A sermon by the Rev. Jered Weber-Johnson
November 6th, 2022 at St. John the Evangelist Episcopal Church, Saint Paul, MN.
The fabulous 2002 movie, Whale Rider, tells the story of Paikea, a Maori girl born into a struggling community at the edge of New Zealand. It is a tragic story full of loss, her mother and her twin brother dying in the opening scenes during childbirth. The brother was to be the male heir, the leader prophesied by her grandfather, her Koro, to be the next in a line of ancestors, to lead her people. Young Pai narrates these opening scenes telling the story of her people and their origin,
“In the old days, the land felt a great emptiness. It was waiting. Waiting to be filled up. Waiting for someone to love it. Waiting for a leader.
And he came on the back of a whale. A man to lead a new people. Our ancestor, Paikea. But now we were waiting for the firstborn of the new generation, for the descendant of the whale rider. For the boy who would be chief.”
The title of Paikea would not pass to a boy, and her father, in contradiction of his father, the chief and leader, bestows the name on his surviving daughter, placing her as the prophesied descendant, the next in a long line of chiefs, stretching back to that first man. Near the end of the movie, we see the village trying desperately to help a pod of beached whales back into the sea. Pai believes these are the ancestors, the ancient ones, who have come to aid her community amidst its distress, amidst the challenges facing the Maori people – poverty, addiction, and the loss of a whole way of life. The ancestors have come and beached themselves, put their own lives at risk, to be present with a people most in need.
Today we celebrate our own long line of descendants, tracing our spiritual heritage back to a kind of “first man, the new Adam, Jesus. We call this line of descendants, this lineage, the saints, whose lives touched the world with a particular kind of grace and love. In some Christian traditions, the Saints are all of us, the church’s many members stretching back across time and space to the very first disciples. In others, like ours in the Episcopal Church, the Saints are a very special group of people, those whose lives speak to us in a particular way, about how God acts in the world. Their lives point to Jesus because of the ways they so patterned their own lives after his. Which is why we celebrate each saint in their own way and even on their own day.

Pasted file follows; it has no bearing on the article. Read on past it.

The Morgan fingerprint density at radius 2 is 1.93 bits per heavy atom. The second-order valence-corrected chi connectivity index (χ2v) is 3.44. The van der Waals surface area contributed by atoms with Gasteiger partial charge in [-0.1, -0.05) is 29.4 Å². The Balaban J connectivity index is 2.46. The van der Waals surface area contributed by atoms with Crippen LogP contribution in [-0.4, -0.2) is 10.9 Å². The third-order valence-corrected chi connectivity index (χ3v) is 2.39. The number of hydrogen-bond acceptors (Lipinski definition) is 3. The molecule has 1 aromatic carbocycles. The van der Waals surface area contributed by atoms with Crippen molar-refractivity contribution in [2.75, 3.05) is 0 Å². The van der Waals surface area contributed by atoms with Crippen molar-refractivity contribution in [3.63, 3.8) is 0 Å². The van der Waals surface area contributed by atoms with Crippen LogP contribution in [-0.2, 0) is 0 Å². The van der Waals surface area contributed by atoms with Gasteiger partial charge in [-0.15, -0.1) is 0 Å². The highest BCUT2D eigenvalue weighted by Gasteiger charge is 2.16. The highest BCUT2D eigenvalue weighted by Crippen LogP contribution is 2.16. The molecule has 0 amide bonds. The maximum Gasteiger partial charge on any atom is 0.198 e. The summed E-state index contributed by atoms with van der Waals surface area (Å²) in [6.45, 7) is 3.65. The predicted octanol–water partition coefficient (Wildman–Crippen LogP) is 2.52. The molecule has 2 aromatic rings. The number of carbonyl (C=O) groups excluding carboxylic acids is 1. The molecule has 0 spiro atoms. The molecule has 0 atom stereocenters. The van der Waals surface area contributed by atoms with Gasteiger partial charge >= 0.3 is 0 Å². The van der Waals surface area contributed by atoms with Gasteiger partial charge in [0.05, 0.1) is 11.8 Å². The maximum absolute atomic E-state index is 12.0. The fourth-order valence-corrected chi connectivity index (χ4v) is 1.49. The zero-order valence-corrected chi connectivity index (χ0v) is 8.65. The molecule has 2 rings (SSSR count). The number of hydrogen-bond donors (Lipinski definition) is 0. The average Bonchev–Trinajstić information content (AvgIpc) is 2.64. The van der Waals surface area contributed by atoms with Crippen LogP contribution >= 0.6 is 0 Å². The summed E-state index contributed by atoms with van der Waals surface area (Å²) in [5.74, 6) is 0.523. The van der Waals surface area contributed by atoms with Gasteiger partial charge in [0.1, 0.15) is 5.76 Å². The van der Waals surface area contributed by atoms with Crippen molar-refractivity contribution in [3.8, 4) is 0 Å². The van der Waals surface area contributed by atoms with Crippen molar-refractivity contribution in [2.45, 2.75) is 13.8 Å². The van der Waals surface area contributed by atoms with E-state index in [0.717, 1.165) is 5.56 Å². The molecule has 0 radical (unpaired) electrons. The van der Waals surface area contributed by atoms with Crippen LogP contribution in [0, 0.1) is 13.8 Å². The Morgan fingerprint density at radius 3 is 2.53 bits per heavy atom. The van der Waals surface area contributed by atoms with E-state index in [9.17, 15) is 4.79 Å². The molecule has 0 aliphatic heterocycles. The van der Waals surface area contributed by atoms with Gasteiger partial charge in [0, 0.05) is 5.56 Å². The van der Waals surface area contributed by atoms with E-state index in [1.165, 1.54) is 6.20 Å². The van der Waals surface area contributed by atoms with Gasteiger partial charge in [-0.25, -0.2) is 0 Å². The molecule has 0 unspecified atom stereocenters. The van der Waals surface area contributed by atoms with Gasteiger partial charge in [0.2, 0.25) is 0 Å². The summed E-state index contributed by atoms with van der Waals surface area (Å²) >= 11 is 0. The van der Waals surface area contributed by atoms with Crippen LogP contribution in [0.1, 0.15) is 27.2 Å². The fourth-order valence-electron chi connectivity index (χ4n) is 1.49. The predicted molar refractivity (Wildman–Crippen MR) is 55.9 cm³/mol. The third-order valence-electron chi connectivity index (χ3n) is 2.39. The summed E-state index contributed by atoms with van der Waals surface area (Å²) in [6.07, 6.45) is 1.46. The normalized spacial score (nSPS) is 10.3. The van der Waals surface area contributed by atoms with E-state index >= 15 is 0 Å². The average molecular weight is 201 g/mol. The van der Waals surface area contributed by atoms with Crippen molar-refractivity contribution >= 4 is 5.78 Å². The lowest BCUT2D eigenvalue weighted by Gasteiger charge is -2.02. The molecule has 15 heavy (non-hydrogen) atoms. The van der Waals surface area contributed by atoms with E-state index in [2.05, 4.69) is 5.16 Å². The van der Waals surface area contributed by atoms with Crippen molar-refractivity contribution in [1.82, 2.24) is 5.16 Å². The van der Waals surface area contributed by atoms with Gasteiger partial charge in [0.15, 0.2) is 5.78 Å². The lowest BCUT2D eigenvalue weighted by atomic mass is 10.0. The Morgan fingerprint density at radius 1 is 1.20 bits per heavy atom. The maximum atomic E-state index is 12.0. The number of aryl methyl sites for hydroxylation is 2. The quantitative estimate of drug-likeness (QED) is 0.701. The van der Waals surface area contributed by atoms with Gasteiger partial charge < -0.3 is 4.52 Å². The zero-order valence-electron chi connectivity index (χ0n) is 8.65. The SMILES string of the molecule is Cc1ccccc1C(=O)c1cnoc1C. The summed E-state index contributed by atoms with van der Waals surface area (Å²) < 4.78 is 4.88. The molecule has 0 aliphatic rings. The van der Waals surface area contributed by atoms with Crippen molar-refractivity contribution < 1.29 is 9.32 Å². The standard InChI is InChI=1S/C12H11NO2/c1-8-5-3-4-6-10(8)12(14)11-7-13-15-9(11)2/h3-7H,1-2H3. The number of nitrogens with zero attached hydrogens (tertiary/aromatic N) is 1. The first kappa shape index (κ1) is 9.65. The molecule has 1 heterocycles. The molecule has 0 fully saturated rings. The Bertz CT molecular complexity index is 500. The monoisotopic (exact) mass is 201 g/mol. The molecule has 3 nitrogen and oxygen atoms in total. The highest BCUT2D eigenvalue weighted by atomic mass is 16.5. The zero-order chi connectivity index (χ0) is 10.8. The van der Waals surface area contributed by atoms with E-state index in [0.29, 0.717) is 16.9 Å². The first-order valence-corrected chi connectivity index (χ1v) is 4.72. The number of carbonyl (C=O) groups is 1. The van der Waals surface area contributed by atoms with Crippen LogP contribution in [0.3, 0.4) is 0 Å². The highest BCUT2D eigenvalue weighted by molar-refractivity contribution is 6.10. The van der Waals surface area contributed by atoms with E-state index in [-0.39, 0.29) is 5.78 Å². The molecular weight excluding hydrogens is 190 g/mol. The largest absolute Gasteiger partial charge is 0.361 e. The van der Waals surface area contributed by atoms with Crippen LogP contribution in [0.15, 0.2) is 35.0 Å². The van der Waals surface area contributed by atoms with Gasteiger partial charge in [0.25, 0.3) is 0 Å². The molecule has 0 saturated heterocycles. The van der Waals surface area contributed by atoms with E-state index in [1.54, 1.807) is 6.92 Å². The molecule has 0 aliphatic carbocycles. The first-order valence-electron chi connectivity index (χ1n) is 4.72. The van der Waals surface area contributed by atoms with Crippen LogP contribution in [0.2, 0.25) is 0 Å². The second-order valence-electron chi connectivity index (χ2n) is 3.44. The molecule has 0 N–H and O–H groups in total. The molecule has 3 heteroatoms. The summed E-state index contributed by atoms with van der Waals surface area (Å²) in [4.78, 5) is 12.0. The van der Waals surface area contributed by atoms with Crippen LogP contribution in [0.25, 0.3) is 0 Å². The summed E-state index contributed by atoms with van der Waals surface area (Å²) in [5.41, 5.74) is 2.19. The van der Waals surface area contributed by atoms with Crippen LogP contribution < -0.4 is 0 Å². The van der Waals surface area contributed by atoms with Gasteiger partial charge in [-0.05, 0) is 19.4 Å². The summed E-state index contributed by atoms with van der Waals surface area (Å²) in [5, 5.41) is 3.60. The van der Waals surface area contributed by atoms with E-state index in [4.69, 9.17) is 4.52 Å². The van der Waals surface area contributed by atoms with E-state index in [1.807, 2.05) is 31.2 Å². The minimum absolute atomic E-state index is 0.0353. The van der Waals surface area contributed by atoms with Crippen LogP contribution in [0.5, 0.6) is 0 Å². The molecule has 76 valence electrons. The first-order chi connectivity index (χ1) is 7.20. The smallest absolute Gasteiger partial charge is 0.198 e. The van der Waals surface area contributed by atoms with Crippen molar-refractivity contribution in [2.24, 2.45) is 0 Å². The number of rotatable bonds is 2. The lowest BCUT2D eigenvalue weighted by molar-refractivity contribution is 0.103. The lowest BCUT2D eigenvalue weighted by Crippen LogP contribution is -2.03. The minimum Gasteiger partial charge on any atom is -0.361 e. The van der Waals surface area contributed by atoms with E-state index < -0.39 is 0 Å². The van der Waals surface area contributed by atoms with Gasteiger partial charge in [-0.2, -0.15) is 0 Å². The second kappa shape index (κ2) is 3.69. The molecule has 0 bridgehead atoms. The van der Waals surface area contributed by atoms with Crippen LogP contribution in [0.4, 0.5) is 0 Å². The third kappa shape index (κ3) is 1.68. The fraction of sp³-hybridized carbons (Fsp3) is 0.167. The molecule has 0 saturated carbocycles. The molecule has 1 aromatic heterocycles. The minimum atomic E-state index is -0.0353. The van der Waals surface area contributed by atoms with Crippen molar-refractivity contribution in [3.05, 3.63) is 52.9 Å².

The two saints that have particular relevance in my own house and life, not surprisingly, are Saints Simon and Jude, whose feast day was only a few days ago. Simon and Jude share a feast day because, the story goes, they were martyred together while spreading the good news of God’s love. And we chose these saints as the namesake of our two boys, because we wanted them to find deep connection with their own ancestors, those who came before them. For my wife Erin and I, Saints Simon and Jude remind us of our own fathers, whose lives lift up, as Saint Simon the Zealot does, a zeal to share the love of Jesus, to defend the least and to protect those most in need, and of Saint Jude the Obscure, whose life is remembered most for being unknown, hidden, and as such, a saint for lost causes, the left out, and the those on the margins.
What saints do you hold with particular reverence and care? Perhaps it is Saints Dietrich Bonhoeffer or Dorothy Day, whose lives in the modern world, exemplified the work for justice and peace? Or, perhaps you are fond of Saint John the Evangelist, and his soaring, eagle-like vision of the gospel of love? Or, maybe it is Saint Mary, and her profound witness to the ways God’s power working within us can cast down the mighty from their thrones, and lift up the humble?